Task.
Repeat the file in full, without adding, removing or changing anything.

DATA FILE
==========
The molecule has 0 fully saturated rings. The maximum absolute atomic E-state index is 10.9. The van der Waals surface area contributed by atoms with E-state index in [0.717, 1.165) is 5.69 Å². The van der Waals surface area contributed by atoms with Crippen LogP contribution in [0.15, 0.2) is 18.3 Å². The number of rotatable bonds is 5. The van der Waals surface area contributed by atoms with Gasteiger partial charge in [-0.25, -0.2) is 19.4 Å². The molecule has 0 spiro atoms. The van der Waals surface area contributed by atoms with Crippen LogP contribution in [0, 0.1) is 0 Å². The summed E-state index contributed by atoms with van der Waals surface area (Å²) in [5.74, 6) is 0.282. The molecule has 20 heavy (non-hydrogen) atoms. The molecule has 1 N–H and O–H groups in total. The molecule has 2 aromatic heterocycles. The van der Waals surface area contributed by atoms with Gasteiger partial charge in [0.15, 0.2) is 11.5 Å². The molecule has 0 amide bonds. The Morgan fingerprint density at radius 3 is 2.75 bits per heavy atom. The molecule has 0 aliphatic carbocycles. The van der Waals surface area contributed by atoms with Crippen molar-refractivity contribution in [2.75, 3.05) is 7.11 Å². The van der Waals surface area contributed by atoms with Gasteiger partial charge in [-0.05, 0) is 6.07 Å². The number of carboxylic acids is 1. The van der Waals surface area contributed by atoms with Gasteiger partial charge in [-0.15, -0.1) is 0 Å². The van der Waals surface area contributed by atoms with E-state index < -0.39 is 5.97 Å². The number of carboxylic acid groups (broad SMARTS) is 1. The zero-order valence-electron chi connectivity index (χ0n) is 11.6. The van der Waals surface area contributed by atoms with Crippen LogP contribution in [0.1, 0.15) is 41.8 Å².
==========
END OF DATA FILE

The molecule has 0 fully saturated rings. The maximum absolute atomic E-state index is 10.9. The van der Waals surface area contributed by atoms with E-state index in [0.717, 1.165) is 5.69 Å². The van der Waals surface area contributed by atoms with Crippen LogP contribution in [0.15, 0.2) is 18.3 Å². The number of rotatable bonds is 5. The van der Waals surface area contributed by atoms with Gasteiger partial charge in [-0.25, -0.2) is 19.4 Å². The molecule has 0 spiro atoms. The van der Waals surface area contributed by atoms with Crippen LogP contribution in [0, 0.1) is 0 Å². The summed E-state index contributed by atoms with van der Waals surface area (Å²) in [5.74, 6) is 0.282. The molecule has 20 heavy (non-hydrogen) atoms. The molecule has 1 N–H and O–H groups in total. The molecule has 2 aromatic heterocycles. The van der Waals surface area contributed by atoms with Gasteiger partial charge in [0.15, 0.2) is 11.5 Å². The molecule has 0 amide bonds. The Morgan fingerprint density at radius 3 is 2.75 bits per heavy atom. The molecule has 0 aliphatic carbocycles. The van der Waals surface area contributed by atoms with Crippen molar-refractivity contribution in [2.75, 3.05) is 7.11 Å². The van der Waals surface area contributed by atoms with Gasteiger partial charge in [-0.05, 0) is 6.07 Å². The number of carboxylic acids is 1. The van der Waals surface area contributed by atoms with Gasteiger partial charge in [-0.15, -0.1) is 0 Å². The van der Waals surface area contributed by atoms with E-state index < -0.39 is 5.97 Å². The number of carboxylic acid groups (broad SMARTS) is 1. The zero-order valence-electron chi connectivity index (χ0n) is 11.6. The van der Waals surface area contributed by atoms with Crippen LogP contribution in [0.1, 0.15) is 41.8 Å².